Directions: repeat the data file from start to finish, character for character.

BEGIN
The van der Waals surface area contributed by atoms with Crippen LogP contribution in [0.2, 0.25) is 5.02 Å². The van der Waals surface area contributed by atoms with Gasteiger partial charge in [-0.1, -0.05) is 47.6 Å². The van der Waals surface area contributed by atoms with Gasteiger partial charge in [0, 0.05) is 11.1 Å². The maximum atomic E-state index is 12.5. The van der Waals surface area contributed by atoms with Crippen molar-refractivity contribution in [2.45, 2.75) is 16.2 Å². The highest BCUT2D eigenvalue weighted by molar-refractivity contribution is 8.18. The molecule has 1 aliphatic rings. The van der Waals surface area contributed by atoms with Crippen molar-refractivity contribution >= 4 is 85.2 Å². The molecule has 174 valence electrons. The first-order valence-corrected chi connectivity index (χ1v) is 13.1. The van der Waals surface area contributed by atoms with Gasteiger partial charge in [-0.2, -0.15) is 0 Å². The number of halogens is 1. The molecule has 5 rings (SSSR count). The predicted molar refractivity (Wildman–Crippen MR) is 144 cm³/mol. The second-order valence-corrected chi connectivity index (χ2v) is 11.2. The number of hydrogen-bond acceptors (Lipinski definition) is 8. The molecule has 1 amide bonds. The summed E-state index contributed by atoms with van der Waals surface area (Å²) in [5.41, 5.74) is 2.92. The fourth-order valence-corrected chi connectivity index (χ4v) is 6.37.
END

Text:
The van der Waals surface area contributed by atoms with Crippen LogP contribution in [0.2, 0.25) is 5.02 Å². The van der Waals surface area contributed by atoms with Gasteiger partial charge in [-0.1, -0.05) is 47.6 Å². The van der Waals surface area contributed by atoms with Gasteiger partial charge in [0, 0.05) is 11.1 Å². The maximum atomic E-state index is 12.5. The van der Waals surface area contributed by atoms with Crippen molar-refractivity contribution in [2.45, 2.75) is 16.2 Å². The highest BCUT2D eigenvalue weighted by molar-refractivity contribution is 8.18. The molecule has 1 aliphatic rings. The van der Waals surface area contributed by atoms with Crippen molar-refractivity contribution >= 4 is 85.2 Å². The molecule has 174 valence electrons. The first-order valence-corrected chi connectivity index (χ1v) is 13.1. The van der Waals surface area contributed by atoms with Gasteiger partial charge in [-0.2, -0.15) is 0 Å². The number of halogens is 1. The molecule has 5 rings (SSSR count). The predicted molar refractivity (Wildman–Crippen MR) is 144 cm³/mol. The second-order valence-corrected chi connectivity index (χ2v) is 11.2. The number of hydrogen-bond acceptors (Lipinski definition) is 8. The molecule has 1 amide bonds. The summed E-state index contributed by atoms with van der Waals surface area (Å²) in [5.41, 5.74) is 2.92. The fourth-order valence-corrected chi connectivity index (χ4v) is 6.37.